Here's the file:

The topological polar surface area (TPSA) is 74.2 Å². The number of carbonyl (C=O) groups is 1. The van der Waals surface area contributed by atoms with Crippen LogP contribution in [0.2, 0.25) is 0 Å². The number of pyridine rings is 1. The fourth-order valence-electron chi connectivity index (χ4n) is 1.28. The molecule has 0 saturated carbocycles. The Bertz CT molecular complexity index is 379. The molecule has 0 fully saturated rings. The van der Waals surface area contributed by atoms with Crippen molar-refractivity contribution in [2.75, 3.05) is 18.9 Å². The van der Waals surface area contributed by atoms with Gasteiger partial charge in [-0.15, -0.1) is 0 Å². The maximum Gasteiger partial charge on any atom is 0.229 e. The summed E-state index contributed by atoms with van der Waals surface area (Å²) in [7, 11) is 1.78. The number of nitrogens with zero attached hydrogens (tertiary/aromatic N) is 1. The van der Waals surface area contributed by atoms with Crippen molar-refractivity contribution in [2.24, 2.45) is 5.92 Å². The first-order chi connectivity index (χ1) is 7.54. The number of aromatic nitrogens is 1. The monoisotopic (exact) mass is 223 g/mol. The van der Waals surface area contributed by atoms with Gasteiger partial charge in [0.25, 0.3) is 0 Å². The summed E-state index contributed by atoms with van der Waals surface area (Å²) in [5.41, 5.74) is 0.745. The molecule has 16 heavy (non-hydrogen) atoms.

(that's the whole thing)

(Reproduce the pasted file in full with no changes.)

The topological polar surface area (TPSA) is 74.2 Å². The number of carbonyl (C=O) groups is 1. The van der Waals surface area contributed by atoms with Crippen LogP contribution in [0.2, 0.25) is 0 Å². The number of pyridine rings is 1. The fourth-order valence-electron chi connectivity index (χ4n) is 1.28. The molecule has 0 saturated carbocycles. The Bertz CT molecular complexity index is 379. The molecule has 0 fully saturated rings. The van der Waals surface area contributed by atoms with Crippen molar-refractivity contribution in [2.75, 3.05) is 18.9 Å². The van der Waals surface area contributed by atoms with Gasteiger partial charge in [-0.15, -0.1) is 0 Å². The maximum Gasteiger partial charge on any atom is 0.229 e. The summed E-state index contributed by atoms with van der Waals surface area (Å²) in [7, 11) is 1.78. The number of nitrogens with zero attached hydrogens (tertiary/aromatic N) is 1. The van der Waals surface area contributed by atoms with Crippen molar-refractivity contribution in [2.24, 2.45) is 5.92 Å². The first-order chi connectivity index (χ1) is 7.54. The number of aromatic nitrogens is 1. The monoisotopic (exact) mass is 223 g/mol. The van der Waals surface area contributed by atoms with Gasteiger partial charge in [0.25, 0.3) is 0 Å². The summed E-state index contributed by atoms with van der Waals surface area (Å²) in [5.41, 5.74) is 0.745. The molecule has 16 heavy (non-hydrogen) atoms.